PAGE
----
TREATMENT FOR LUMBAR AND LOWER THORACIC EXTENSION (CAUDAL-CRANIAL L5—T11)

Treatment for Lumbar and Lower Throacic Extension

Treatment for Lumbar and Lower Throacic Extension (Image 2)

 

TESTING OF LOWER THORACIC AND LUMBAR ROTATION (T11 - L5)

The patient is lying on his left side with his legs extended, for testing right rotation. The therapist is standing in front of the patient, at the level of the patient’s waist. The therapist places his right forearm (for mobilization) on the patient’s upper, lateral right rib cage. The therapist’s left index fingertip (for palpation) is placed at the T11-12 interspinous space.


MOBILIZING FORCE:

A mobilization force is produced as the therapist extends his right elbow. This creates right rotation of the patient’s thoracic and lumbar spine. The mobilizing force must be forceful enough to create rotation at the T11segment. Additional mobilizing force (rotation) is necessary to produce motion in the more inferior segments as they are tested. The mobilizing force should always reduced if motion occurs in a more inferior segment than the one being tested.


PALPATION:

Normal motion is detected as gliding of the superior spinous process to the left (downward toward the table). Hypomobility is suspected when there is reduced or absent motion at a segment. Hypermobility is suspected when there is excessive motion or guarding at a segment.

* This procedure should be repeated for left rotation. The patient’s positioning and therapist’s hand placement are reversed.

TESTING OF LOWER THORACIC AND LUMBAR ROTATION (T11 - L5)

Testing of Lower Throacic Lumbar Rotation

 

TREATMENT FOR LOWER THORACIC AND LUMBAR ROTATION (T11-L5)

The patient is lying on his left side with his legs extended, for treatment of right rotation. The therapist is standing in front of the patient, at the level of the patient’s waist. The therapist places his right forearm (for mobilization) on the patient’s upper, lateral right rib cage. The tip of the therapist’s left thumb (for stabilization) is placed on the left, lateral (lower) surface of T12 spinous process.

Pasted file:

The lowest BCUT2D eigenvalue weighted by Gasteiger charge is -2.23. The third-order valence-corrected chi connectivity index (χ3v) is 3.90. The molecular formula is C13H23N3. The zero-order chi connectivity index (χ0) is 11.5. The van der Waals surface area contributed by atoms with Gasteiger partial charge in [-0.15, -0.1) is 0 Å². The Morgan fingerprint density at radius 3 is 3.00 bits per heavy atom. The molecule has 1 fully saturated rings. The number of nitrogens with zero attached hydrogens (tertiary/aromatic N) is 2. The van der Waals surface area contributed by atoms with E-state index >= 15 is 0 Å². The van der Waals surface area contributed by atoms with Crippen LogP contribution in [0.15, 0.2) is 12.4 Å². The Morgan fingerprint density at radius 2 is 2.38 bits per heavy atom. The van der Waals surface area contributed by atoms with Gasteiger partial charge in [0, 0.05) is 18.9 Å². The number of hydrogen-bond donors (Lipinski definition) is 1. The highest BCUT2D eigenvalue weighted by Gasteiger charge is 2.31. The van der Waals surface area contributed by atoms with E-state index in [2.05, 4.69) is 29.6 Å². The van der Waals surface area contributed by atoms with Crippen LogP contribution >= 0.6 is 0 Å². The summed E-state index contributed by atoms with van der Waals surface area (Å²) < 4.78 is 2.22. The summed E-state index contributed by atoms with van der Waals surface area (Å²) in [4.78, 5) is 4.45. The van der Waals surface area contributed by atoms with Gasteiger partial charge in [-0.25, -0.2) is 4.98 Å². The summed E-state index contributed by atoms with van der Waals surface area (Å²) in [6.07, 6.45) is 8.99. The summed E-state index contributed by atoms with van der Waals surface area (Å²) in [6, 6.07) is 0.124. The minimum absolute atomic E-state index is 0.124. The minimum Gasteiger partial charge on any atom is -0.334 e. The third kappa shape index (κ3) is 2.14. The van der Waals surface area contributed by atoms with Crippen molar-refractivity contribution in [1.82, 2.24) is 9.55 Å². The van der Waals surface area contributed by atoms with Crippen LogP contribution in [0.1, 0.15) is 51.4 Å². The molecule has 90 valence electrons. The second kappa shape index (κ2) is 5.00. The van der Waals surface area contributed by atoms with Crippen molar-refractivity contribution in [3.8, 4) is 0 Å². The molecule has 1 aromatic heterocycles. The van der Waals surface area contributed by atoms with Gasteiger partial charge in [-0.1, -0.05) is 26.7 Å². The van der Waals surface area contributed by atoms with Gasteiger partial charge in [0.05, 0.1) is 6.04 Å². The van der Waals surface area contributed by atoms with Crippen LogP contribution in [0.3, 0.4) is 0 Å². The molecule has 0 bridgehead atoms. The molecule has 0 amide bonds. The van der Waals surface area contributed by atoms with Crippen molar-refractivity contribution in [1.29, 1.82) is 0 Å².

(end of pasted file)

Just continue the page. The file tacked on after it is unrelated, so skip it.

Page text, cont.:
MOBILIZING TECHNIQUE:

A mobilization force is produced as the therapist extends his right elbow. This creates right rotation of the patient’s thoracic spine. The mobilizing force must be forceful enough to create rotation at the T11 segment. The mobilizing force should always be reduced if motion occurs in a more inferior segment than the one being treated.

When utilizing Grades I or II, it is not necessary to stabilize the inferior spinous process.

When utilizing Grades III or IV, it is necessary to stabilize firmly on the inferior, lateral spinous process.


* This technique can be utilized for segments T11 - L5. The T11-T12 segment is described. Additional rotation, to include only the segment being mobilized, is necessary to mobilize the more inferior segments.

* To mobilize into left rotation, the patient should lie on his right side and the therapist’s hand positions are reversed.

TREATMENT FOR LOWER THORACIC AND LUMBAR ROTATION (T11-L5)

Testing of  Lower Throacic and Lumbar Rotation (Image 2)

 

TESTING OF LUMBAR AND LOWER THORACIC ROTATION (CAUDAL-CRANIAL L5- T11)

The patient is lying on his left side with his legs extended, for testing of right caudal-cranial rotation. The therapist is standing in front of the patient, at the level of the patient’s waist. The therapist places his left palm (for mobilization) on the patient’s right ASIS. The therapist’s right index fingertip (for palpation) is placed on the patient’s L5-SI interspinous space.


MOBILIZING FORCE:

A mobilization force is produced as the therapist extends his left elbow. This creates right caudal—cranial rotation of the patient’s lumbar spine. The mobilizing force must be forceful enough to create rotation at the L5 segment. Additional mobilizing force (rotation) is necessary to produce motion in the more superior segments as they are tested. The mobilizing force should always be reduced if motion occurs in a more superior segment than the one being tested.


PALPATION:

Normal motion is detected as gliding of the superior spinous process to the left (downward toward the table). Hypomobility is suspected when there is reduced or absent motion at a segment. Hypermobility is suspected when there is excessive motion or guarding at a segment.

* This procedure should be repeated for left caudal—cranial rotation. The patient should lie on his right side and therapist’s hand placement are reversed.